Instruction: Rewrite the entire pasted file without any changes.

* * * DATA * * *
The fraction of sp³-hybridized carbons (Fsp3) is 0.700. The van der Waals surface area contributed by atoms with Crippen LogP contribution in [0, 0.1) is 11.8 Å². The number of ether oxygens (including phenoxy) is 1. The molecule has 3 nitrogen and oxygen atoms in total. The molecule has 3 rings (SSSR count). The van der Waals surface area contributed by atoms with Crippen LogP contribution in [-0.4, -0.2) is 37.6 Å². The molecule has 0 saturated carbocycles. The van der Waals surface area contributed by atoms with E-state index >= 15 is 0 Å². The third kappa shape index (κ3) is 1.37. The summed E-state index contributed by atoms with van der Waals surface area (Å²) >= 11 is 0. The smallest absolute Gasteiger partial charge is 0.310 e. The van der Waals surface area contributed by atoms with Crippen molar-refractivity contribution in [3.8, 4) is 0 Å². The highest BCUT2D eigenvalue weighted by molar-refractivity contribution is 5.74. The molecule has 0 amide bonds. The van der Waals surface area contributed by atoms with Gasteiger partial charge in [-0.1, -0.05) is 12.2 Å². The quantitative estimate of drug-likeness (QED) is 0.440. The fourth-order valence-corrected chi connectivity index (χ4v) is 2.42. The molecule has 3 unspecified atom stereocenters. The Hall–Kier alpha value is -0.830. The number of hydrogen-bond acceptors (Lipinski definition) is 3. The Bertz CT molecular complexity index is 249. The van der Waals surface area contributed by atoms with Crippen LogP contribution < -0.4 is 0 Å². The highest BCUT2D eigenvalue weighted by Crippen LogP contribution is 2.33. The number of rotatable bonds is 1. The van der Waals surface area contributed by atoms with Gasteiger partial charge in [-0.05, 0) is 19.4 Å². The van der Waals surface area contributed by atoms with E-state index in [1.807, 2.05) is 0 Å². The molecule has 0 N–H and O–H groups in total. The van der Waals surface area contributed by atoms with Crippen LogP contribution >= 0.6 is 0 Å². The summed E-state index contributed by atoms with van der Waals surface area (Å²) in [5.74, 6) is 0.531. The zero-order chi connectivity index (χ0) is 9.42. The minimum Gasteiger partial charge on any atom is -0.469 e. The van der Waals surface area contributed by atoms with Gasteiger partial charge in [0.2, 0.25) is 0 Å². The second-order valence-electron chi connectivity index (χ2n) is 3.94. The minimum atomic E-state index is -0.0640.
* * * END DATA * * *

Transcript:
The fraction of sp³-hybridized carbons (Fsp3) is 0.700. The van der Waals surface area contributed by atoms with Crippen LogP contribution in [0, 0.1) is 11.8 Å². The number of ether oxygens (including phenoxy) is 1. The molecule has 3 nitrogen and oxygen atoms in total. The molecule has 3 rings (SSSR count). The van der Waals surface area contributed by atoms with Crippen LogP contribution in [-0.4, -0.2) is 37.6 Å². The molecule has 0 saturated carbocycles. The van der Waals surface area contributed by atoms with E-state index >= 15 is 0 Å². The third kappa shape index (κ3) is 1.37. The summed E-state index contributed by atoms with van der Waals surface area (Å²) >= 11 is 0. The smallest absolute Gasteiger partial charge is 0.310 e. The van der Waals surface area contributed by atoms with Crippen molar-refractivity contribution in [3.8, 4) is 0 Å². The highest BCUT2D eigenvalue weighted by molar-refractivity contribution is 5.74. The molecule has 0 amide bonds. The van der Waals surface area contributed by atoms with Gasteiger partial charge in [-0.1, -0.05) is 12.2 Å². The quantitative estimate of drug-likeness (QED) is 0.440. The fourth-order valence-corrected chi connectivity index (χ4v) is 2.42. The molecule has 3 unspecified atom stereocenters. The Hall–Kier alpha value is -0.830. The number of hydrogen-bond acceptors (Lipinski definition) is 3. The Bertz CT molecular complexity index is 249. The van der Waals surface area contributed by atoms with Crippen LogP contribution < -0.4 is 0 Å². The highest BCUT2D eigenvalue weighted by Crippen LogP contribution is 2.33. The number of rotatable bonds is 1. The van der Waals surface area contributed by atoms with Gasteiger partial charge in [-0.05, 0) is 19.4 Å². The van der Waals surface area contributed by atoms with E-state index in [1.807, 2.05) is 0 Å². The molecule has 0 N–H and O–H groups in total. The van der Waals surface area contributed by atoms with Crippen LogP contribution >= 0.6 is 0 Å². The summed E-state index contributed by atoms with van der Waals surface area (Å²) in [5.74, 6) is 0.531. The zero-order chi connectivity index (χ0) is 9.42. The minimum Gasteiger partial charge on any atom is -0.469 e. The van der Waals surface area contributed by atoms with Gasteiger partial charge in [0.2, 0.25) is 0 Å². The second-order valence-electron chi connectivity index (χ2n) is 3.94. The minimum atomic E-state index is -0.0640.